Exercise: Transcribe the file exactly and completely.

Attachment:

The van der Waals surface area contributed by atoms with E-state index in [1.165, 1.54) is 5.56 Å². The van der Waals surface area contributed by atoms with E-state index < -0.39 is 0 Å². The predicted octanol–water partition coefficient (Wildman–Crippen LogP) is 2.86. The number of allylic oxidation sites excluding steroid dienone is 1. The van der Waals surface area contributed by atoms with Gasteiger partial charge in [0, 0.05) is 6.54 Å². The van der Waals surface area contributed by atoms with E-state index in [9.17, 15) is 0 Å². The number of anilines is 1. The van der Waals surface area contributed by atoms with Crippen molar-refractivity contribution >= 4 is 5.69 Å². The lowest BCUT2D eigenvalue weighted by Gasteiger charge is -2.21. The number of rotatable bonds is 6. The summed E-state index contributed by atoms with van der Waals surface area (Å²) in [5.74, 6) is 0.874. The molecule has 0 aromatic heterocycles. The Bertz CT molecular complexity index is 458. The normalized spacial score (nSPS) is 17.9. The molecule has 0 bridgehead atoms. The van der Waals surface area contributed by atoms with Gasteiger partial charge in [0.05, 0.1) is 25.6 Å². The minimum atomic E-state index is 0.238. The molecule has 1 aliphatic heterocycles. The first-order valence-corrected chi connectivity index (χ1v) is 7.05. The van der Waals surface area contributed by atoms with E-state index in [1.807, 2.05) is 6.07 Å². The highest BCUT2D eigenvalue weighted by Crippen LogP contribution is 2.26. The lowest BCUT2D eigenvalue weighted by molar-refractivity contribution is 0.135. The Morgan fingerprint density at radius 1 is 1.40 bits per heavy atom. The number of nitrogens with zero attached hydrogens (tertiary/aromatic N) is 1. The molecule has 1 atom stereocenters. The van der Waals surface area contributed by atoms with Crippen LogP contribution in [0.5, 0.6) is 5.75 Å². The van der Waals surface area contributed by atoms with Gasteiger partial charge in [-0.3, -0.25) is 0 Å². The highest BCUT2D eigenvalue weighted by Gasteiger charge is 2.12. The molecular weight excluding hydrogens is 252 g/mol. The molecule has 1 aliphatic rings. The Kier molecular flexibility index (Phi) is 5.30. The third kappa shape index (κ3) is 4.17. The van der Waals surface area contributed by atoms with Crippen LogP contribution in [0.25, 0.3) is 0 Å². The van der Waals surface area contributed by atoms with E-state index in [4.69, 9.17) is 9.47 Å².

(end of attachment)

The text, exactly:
The van der Waals surface area contributed by atoms with E-state index in [1.165, 1.54) is 5.56 Å². The van der Waals surface area contributed by atoms with E-state index < -0.39 is 0 Å². The predicted octanol–water partition coefficient (Wildman–Crippen LogP) is 2.86. The number of allylic oxidation sites excluding steroid dienone is 1. The van der Waals surface area contributed by atoms with Gasteiger partial charge in [0, 0.05) is 6.54 Å². The van der Waals surface area contributed by atoms with E-state index in [9.17, 15) is 0 Å². The number of anilines is 1. The van der Waals surface area contributed by atoms with Crippen molar-refractivity contribution >= 4 is 5.69 Å². The lowest BCUT2D eigenvalue weighted by Gasteiger charge is -2.21. The number of rotatable bonds is 6. The summed E-state index contributed by atoms with van der Waals surface area (Å²) in [5.74, 6) is 0.874. The molecule has 0 aromatic heterocycles. The Bertz CT molecular complexity index is 458. The normalized spacial score (nSPS) is 17.9. The molecule has 0 bridgehead atoms. The van der Waals surface area contributed by atoms with Gasteiger partial charge in [0.05, 0.1) is 25.6 Å². The minimum atomic E-state index is 0.238. The molecule has 1 aliphatic heterocycles. The first-order valence-corrected chi connectivity index (χ1v) is 7.05. The van der Waals surface area contributed by atoms with E-state index in [1.807, 2.05) is 6.07 Å². The highest BCUT2D eigenvalue weighted by Crippen LogP contribution is 2.26. The lowest BCUT2D eigenvalue weighted by molar-refractivity contribution is 0.135. The Morgan fingerprint density at radius 1 is 1.40 bits per heavy atom. The number of nitrogens with zero attached hydrogens (tertiary/aromatic N) is 1. The molecule has 1 atom stereocenters. The van der Waals surface area contributed by atoms with Crippen LogP contribution in [0.5, 0.6) is 5.75 Å². The van der Waals surface area contributed by atoms with Gasteiger partial charge in [-0.3, -0.25) is 0 Å². The highest BCUT2D eigenvalue weighted by Gasteiger charge is 2.12. The molecular weight excluding hydrogens is 252 g/mol. The molecule has 1 aliphatic rings. The Kier molecular flexibility index (Phi) is 5.30. The third kappa shape index (κ3) is 4.17. The van der Waals surface area contributed by atoms with Crippen LogP contribution in [0.25, 0.3) is 0 Å². The van der Waals surface area contributed by atoms with E-state index in [4.69, 9.17) is 9.47 Å².